That’s nuts! How a set of spanners sold for £7 on Amazon is 76% MORE on Prime as our research shows loyal customers could be overpaying
Amazon’s most loyal customers could be overpaying for goods as a result of opaque pricing practices by the online retail giant, a Mail on Sunday investigation can reveal.
More than half of British households fork out £7.99 a month for a subscription to the retailer’s membership programme, Amazon Prime. Membership buys benefits such as free one-day delivery and access to an online library of films, songs and eBooks.
Prime members also get exclusive discounts during a two-day sale called Amazon Prime Day, which takes place on Tuesday and Wednesday this week.
But a confusing pricing system means that fee-paying Prime members could be charged more for items than shoppers who have not stumped up for membership.
Rip-off: The Silverline spanner kit was £12.35 for Amazon Prime members, but only £7 for those without
In our investigation, we gave two Amazon customers a shopping list of items sold on the website.
One shopper had Prime membership, the other did not. The Prime member was quoted the same or a lower price on a number of items, but in several cases the price was higher.
For example, the advertised price for a Silverline spanner kit was £12.35 for the Prime member, but just £7 for the shopper without Prime.
A pair of Pride Rainbow Feather Wings cost £10.19 for the Prime member, but was almost £2 cheaper for the non-member, with a price tag of £8.49. In both cases, even when delivery costs were factored in, the Prime customer would pay more, although they may receive their items slightly faster.
James Daley, founder of consumer group Fairer Finance, says it is ‘unacceptable’ for Amazon to display higher prices to Prime users, and questions if it does so ‘because it knows members are likely to be less price sensitive’.
He adds: ‘We need regulators to act quickly to shut this down, not least when the perpetrator is one of the UK’s largest retailers.’
Amazon functions as an online marketplace, which means that a single product will be available at varying prices from a range of different sellers. In our investigation, we compared the default prices listed most prominently on the website.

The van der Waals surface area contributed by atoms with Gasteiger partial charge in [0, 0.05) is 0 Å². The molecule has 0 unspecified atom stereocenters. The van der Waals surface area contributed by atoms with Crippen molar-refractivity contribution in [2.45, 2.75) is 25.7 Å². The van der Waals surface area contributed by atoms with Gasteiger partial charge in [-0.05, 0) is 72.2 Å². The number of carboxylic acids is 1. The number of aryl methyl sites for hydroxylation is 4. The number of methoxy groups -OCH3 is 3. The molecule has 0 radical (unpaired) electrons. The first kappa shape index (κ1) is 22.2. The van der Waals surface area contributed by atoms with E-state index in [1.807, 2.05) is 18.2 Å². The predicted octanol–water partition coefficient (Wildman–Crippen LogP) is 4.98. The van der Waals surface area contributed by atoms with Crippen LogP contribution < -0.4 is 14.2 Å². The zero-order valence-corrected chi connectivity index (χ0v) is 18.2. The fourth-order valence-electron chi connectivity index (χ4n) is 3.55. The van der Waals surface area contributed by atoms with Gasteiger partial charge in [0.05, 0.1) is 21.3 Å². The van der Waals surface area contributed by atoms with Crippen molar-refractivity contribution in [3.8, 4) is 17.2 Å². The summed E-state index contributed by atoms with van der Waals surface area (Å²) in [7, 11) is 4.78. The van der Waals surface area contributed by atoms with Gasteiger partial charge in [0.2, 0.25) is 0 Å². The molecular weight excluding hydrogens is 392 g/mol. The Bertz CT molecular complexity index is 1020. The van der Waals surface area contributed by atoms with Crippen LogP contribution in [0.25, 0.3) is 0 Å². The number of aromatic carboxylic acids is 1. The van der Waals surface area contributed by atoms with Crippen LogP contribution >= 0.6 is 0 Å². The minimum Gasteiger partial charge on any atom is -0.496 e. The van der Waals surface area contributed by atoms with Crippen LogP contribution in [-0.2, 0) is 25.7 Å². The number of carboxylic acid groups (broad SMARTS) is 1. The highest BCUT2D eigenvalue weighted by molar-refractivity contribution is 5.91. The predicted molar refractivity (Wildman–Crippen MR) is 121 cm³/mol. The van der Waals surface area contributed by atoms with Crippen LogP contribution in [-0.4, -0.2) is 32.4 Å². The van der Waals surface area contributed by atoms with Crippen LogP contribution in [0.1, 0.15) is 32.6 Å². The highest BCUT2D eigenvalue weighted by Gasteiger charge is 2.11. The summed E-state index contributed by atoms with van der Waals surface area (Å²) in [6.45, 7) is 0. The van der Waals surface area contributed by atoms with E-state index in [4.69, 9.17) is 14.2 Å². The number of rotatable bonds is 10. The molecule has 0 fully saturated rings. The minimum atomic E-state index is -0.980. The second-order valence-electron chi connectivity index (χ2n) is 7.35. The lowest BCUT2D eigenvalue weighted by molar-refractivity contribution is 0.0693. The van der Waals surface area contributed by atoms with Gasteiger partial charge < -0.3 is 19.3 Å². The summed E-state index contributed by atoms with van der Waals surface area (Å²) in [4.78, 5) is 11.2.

These prices are shown in a large font just beneath the product name. They are also the price a shopper pays when they click ‘add to basket’ or ‘buy now’, without specifying which seller they would like to buy from.
Amazon says that customers are free to scroll down and pick an alternative if they do not wish to go with the default option given. But consumer rights expert Martyn James warns that it isn’t clear to shoppers that they can reject the default price and choose between the other sellers and prices, which are shown lower down the webpage.
‘It’s shocking that paying for a premium service could mean you’re actually paying more for certain goods,’ he adds. An Amazon spokesman said: ‘One of Amazon’s unique characteristics is that multiple sellers can offer customers the same product in our store.
All customers have access to the offers and prices for that product. Customers can review all available offers by clicking on ‘New’ or ‘Used’ under the featured offer on a product’s detail page.
‘We feature the offer that predicts the best shopping experience for the customer based on a number of factors including price and delivery speed.’
Our findings came as the Competition and Markets Authority (CMA) last week revealed it is investigating how Amazon decides which sellers to allocate to its default price slot. The investigation is part of a wider probe into the online retail giant over suspected anticompetitive practices, which it said could lead to customers ‘paying more for products, being offered lower quality items or having less choice’.
Sarah Cardell, general counsel at the CMA, said: ‘Millions of people across the UK rely on Amazon’s services for fast delivery of all types of products at the click of a button. This is an important area so it’s right that we carefully investigate.’
James added that Prime members planning to take part in Amazon Prime Day shouldn’t assume they are getting the best deals simply because prices are displayed as huge discounts.
‘Check out price trackers and comparisons with other retailers to ensure you’re not paying the same or more than you would have done on any other day,’ he said.
Prime members can also log out of their account – or use a private or incognito mode in their internet browser – to compare prices, as well as scrolling down the list of sellers to make sure they are getting the best deal.